An adult name change (i.e., an individual over age 18) is a relatively straightforward procedure. Things become procedurally more complex when a minor’s name is to be changed. Among other things, a Court approved “next friend” must represent the minor in Court because a minor generally lacks capacity to represent himself/herself. When the parents or legal guardians do not consent to the minor’s name change, things become substantively more complex, particularly when the change is to the minor’s surname/last name.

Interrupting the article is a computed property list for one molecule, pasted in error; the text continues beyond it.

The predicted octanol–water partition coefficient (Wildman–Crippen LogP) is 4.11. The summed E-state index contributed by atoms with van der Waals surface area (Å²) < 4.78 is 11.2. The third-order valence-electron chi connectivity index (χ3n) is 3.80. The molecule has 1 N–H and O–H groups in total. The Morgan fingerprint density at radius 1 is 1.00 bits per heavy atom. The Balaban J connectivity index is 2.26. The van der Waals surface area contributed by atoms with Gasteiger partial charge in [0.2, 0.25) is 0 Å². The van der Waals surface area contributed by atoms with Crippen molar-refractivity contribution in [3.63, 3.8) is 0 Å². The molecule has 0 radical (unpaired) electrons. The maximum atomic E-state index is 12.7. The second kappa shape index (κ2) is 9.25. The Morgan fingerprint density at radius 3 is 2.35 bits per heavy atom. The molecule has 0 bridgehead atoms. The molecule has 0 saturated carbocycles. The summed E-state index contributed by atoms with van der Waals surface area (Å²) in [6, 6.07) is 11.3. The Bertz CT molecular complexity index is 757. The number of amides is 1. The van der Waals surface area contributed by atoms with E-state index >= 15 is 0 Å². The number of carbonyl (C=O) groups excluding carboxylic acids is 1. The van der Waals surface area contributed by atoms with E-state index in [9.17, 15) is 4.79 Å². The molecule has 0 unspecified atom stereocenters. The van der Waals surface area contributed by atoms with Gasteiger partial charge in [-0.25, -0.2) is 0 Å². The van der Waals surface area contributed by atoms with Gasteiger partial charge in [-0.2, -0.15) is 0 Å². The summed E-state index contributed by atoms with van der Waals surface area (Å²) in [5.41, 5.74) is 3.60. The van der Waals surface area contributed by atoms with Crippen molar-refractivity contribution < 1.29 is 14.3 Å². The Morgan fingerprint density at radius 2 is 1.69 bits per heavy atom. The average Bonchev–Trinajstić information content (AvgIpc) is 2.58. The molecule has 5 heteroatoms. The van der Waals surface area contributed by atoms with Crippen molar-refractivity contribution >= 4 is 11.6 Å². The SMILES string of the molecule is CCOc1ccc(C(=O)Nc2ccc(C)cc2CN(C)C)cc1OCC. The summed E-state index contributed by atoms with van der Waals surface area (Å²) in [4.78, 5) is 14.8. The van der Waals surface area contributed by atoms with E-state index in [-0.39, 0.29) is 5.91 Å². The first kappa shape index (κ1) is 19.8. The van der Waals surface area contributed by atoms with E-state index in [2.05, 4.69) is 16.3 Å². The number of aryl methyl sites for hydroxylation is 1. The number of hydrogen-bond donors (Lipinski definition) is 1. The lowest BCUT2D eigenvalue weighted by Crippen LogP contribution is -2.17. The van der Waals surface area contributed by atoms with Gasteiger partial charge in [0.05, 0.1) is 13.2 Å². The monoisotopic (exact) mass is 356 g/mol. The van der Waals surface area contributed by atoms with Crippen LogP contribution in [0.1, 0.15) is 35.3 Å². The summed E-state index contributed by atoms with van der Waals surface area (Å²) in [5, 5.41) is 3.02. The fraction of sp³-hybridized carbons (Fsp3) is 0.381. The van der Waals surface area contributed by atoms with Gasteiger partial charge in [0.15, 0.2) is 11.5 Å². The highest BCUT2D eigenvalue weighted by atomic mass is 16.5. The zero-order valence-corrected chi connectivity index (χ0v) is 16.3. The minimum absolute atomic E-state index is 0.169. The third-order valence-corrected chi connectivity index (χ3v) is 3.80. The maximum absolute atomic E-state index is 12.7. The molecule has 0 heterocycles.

Neither parent has the absolute right to confer his/her name upon a child. G.J.R.B. ex rel. v. R.J.K. v. J.K.B., 269 S.W.3d 546 (Mo. Ct. App. 2008). A court will only change the minor’s name if it is in the child’s best interests, and the burden of proving that rests with the petitioning parent. Id. A simple statement by a parent that he/she would like the child’s surname to match his/her own is insufficient. Blechle v. Poirrier, 110 S.W.3d 853, 855 (Mo. Ct. App. 2003). When determining whether a name change is in the child’s best interests, the Court considers, among other things, (1) the child’s age, (2) the potential embarrassment or discomfort the child would experience when his/her surname is different than the custodial parent and (3) how the name change will affect the child’s relationship with his/her parents. R.K.T.S. by V.T. v. R.S., 819 S.W.2d 749, 750 (Mo. Ct. App. 1991).
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